‘Well…yours…are very…hot!’ She seems relieved to have thought of a response as if it is some kind of test and withdraws her hand as soon as she can without appearing rude.  I think, how difficult it is for people to behave if you force them to move even a fraction outside the standard patter.

‘That’s because I have a cold, cold heart.’ I say mercilessly, shaking my head slowly but not breaking eye contact. I simply can’t resist the opportunity to play, to insert some unnecessary and quite meaningless drama. Offices are so dull. There it is, that tiny flicker in the eyes…fear.   Ah, she is not a fellow player then.  She is going to be a by-the-book kind of girl, all proper and correct. She will be part of the squeaky clean set, lovely, reliable, safe…a little bland.

‘Well, and where are you coming to us from Natalie?’

‘Ah, I have been at OCR for the past four years.’

‘And yet you seem unscathed!  I worked for them for two years myself before reaching full escape velocity and coming here to lick my wounds.’  She does not know what to say to this and gives a charming and utterly terrified smile.’ I nod and gesture towards a colleague to release her from the ordeal.

'Have you met Peter?  He's our online training manager and an outrageous thespian.  You mustn't believe a word he says.' 

Getting Back Down

by Martin Kendall

Martin is self-employed in the IT industry.  He spent a number of years as a flying instructor, plays Blues guitar and writes humorous action-adventure short fiction and poetry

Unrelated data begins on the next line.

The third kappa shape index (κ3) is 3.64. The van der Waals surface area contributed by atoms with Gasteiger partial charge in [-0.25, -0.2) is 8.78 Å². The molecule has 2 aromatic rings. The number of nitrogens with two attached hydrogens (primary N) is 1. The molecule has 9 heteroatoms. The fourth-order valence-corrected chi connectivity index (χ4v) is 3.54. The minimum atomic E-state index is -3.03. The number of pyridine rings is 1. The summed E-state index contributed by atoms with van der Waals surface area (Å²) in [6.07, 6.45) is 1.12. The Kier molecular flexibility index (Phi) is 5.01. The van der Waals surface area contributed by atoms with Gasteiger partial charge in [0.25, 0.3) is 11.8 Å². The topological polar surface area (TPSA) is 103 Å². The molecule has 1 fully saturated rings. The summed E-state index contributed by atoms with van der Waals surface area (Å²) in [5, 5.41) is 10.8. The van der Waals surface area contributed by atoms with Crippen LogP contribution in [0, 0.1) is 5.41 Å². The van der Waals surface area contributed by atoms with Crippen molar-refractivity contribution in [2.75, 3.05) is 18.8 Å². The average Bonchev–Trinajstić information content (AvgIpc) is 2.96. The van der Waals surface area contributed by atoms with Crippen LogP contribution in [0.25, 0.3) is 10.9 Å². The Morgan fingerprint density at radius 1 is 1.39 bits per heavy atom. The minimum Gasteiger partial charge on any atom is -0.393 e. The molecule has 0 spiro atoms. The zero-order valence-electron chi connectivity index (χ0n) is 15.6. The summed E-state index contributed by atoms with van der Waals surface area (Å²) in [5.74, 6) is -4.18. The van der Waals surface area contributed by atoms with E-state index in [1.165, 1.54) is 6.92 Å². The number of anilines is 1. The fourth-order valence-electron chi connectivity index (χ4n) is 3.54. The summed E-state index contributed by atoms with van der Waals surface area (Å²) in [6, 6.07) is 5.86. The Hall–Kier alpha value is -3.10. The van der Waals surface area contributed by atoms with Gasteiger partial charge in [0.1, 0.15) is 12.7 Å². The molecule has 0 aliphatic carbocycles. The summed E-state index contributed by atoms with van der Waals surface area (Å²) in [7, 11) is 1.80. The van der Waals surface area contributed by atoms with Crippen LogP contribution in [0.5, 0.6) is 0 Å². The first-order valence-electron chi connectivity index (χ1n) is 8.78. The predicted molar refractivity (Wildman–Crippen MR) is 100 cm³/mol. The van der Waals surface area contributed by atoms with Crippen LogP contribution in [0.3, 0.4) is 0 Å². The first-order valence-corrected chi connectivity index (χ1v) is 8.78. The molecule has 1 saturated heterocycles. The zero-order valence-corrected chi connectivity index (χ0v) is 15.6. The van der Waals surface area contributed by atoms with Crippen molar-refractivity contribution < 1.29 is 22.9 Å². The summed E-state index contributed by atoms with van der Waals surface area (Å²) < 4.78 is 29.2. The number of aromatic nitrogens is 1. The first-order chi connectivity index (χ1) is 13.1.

“Take the chart from my knee! “

I tried saying it as calmly as I could but this was both a command and a plea.   I had descended the aircraft lower and lower to get below the cloud but we were very low.  I was sure our height was now below some of the many radio masts in the area. 

I had only obtained my pilot’s licence the previous year and looking back I was too inexperienced to be flying in these conditions.   Although I had flown in America before, this was the first time I had taken my wife along with me.  She looked so trusting sitting next to me but this only made it worse because I didn’t want to show her how frightened I felt.

I pointed at the chart showing roughly where we were.

“We are heading for the coast, please find any masts within 5 miles either side of our route and tell me how high they are”.

I glanced over. I could see that she realised we were in trouble.   We had flown together many times before and she was very good at reading the aeronautical charts.   She had been thrilled when I suggested that we spent a couple of weeks renting a plane.

It wasn’t until we arrived in Florida that we discovered a particular small-print in the rental agreement that would influence the events on that day.   All aircraft had to be returned by night-fall. It meant that a careful assessment had to be made of weather conditions that may prevent a day-long trip.

As we skimmed under the lowering cloud it was that subtle consideration of the weather that I had failed to make.  We had flown to look at a vineyard a couple of hundred miles away.   The mistake I made was assuming the weather forecast for our return trip was applicable all the way.    Sitting in the cockpit at 400 feet with only an occasional glimpse of the ground meant that it clearly was not.  My inexperience had made me accept that the “no overnighting” rule was an absolute demand.  We should have landed at the nearest airfield whilst still in clear skies.  Instead I pressed on with the hope that the weather conditions would not deteriorate.